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Regional Profiles - Population and Migration - East of England, March 2013

Released: 01 March 2013 Download PDF

Also in this release

Total net migration rate, 2010

Total net migration rate highest in East of England
Source: Office for National Statistics


  1. Interregional migration is based on patients re-registering with NHS doctors in other parts of the UK
  2. International migration is based mainly on data from the International Passenger Survey with various adjustments.

Download chart data

The East of England had the second fastest growing population in England and this is projected to continue. Net migration into the region was at the highest rate of all the English regions.

The total population was 5.9 million in mid-2011, 11% of the population of England.

The region had the second highest percentage increase in population between 2001 and 2011 of all regions in England at 8.6%, compared with the England average of 7.4%. This is similar to the East Midlands (8.3%) but less than London (12.0%).

The interim 2011-based projections suggest the region may have almost 6.5 million residents by 2021 – 10.2% more than in 2011. This is the second largest projected increase of the English regions, compared with the England increase of 8.6%. Past and projected future growth is mainly concentrated around commuter routes in Cambridgeshire, and in north and west Essex, through to Norwich local authority in Norfolk.

In 2010 the net rate of total migration into the region was the highest among all the English regions, increasing the population by 76 people per 10,000 residents. Two-thirds of this was due to international migration.

In mid-2011, 17.6% of East of England residents were aged 65 and over, a similar proportion to most other regions outside London and higher than the England average of 16.4%. The projections suggest that by 2021 this percentage will rise to 20.3% compared with the England average of 18.7%.

The population density of 300 residents per sq km in mid-2011 was below the England average of 400. It was highest in Luton unitary authority with 4,700 people per sq km and lowest in the Norfolk local authority districts of Kings Lynn and West Norfolk, and Breckland, each with 100 people per sq km.

Source: Office for National Statistics

Background notes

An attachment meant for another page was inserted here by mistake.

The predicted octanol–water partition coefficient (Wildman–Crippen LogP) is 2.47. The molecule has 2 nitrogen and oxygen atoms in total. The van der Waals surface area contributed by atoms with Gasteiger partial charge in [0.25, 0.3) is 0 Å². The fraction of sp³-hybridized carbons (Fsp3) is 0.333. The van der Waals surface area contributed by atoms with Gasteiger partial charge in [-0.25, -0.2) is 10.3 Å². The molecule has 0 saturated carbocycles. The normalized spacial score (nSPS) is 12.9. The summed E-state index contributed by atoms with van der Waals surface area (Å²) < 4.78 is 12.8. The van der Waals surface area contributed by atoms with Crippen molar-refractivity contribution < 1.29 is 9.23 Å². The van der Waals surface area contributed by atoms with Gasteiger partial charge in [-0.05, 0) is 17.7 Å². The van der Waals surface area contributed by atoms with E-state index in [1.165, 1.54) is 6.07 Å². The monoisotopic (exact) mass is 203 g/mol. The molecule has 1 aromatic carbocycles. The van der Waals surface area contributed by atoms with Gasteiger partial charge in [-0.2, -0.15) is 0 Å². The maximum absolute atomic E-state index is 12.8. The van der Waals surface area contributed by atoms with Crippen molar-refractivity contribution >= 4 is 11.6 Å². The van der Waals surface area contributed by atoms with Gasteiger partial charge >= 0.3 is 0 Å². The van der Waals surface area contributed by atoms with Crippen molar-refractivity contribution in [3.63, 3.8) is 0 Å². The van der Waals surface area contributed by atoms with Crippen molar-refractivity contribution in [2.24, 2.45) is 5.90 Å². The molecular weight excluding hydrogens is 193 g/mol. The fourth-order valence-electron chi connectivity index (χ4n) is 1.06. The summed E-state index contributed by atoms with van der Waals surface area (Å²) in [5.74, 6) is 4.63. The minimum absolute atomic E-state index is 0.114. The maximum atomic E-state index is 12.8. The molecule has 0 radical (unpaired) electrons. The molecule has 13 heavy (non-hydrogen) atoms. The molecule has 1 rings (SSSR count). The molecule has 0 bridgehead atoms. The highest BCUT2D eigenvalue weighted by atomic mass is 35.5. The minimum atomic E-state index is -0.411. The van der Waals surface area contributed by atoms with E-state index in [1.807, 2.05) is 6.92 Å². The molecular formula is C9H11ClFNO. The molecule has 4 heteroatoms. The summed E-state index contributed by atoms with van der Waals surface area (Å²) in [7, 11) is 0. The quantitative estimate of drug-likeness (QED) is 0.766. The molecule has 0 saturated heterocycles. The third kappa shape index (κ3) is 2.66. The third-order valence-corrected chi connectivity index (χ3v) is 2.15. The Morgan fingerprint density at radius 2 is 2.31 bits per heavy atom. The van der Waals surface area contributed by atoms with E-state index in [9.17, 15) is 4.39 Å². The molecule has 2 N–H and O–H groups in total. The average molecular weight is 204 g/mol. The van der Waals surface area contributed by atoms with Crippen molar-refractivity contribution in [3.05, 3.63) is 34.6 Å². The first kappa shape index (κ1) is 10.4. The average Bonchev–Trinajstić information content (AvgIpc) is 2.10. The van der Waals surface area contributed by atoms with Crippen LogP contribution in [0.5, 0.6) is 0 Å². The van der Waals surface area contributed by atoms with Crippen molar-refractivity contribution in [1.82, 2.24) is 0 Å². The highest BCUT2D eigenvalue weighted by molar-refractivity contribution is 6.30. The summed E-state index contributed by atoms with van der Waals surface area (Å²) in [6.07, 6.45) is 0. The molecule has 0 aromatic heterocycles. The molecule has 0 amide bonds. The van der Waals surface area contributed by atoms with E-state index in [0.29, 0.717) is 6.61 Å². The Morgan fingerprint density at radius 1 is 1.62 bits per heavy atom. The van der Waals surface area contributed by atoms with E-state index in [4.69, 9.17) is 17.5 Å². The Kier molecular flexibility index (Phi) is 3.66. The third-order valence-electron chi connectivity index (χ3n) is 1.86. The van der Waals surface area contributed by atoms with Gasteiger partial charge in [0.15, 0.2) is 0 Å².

1. Notes and sources:

    The data section of this release (454.5 Kb Excel sheet)  provides more Population and Migration data. Office for National Statistics is the source for the data.

    Population estimates and projections are based on the 2011 Census. The mid-2011 population estimates are those published on 25 September 2012 and the interim 2011-based subnational population projections were published on 28 September 2012.

    Migration data are for calendar years. The latest calendar year for which both interregional and international migration are available is 2010. Interregional migration data were published on 17 October 2011 and international migration data were published on 24 November 2011. An interactive map of Internal Migration in England and Wales by Local Authority allows you to view ONS migration estimates for England & Wales as a ‘flow map’ drawing lines on the map to represent movements of migrants between areas of the country. The map requires a web browser capable of supporting HTML5 content – for example, Internet Explorer 9+, Firefox, Chrome, Safar and iOS5+/Android3+ mobile devices.

    The 2011 Census provides a wealth of information for local areas. In particular you may be interested in:

    2001 vs 2011 – Population and Age – interactive map allows you to find your area’s average age, population density and more

    2011 Census area comparison tool – interactive tool allows the comparison of any 2 areas in England and Wales using 2011 Census population estimates and also provides a visual summary of change since 2001. Note – Requires Adobe Flash v10 or above

    Census population and change – interactive map allows you to find the population density and change in population in your area since 2001

  2. You may use or re-use this information (not including logos) free of charge in any format or medium, under the terms of the Open Government Licence. To view this licence, visit or write to the Information Policy Team, The National Archives, Kew, London TW9 4DU, or email:
  3. Details of the policy governing the release of new data are available by visiting or from the Media Relations Office email:

Further information

Regional Trends, No. 41, 2009 Edition - Portrait of the East of England (Pdf 1348Kb) - The Portrait of the East of England presents a wide range of information covering infrastructure, demographic, environmental and economic statistics for the region. It includes information for districts, unitary and local authorities which allows comparison between the various areas and the rest of the UK.

Content from the Office for National Statistics.
© Crown Copyright applies unless otherwise stated.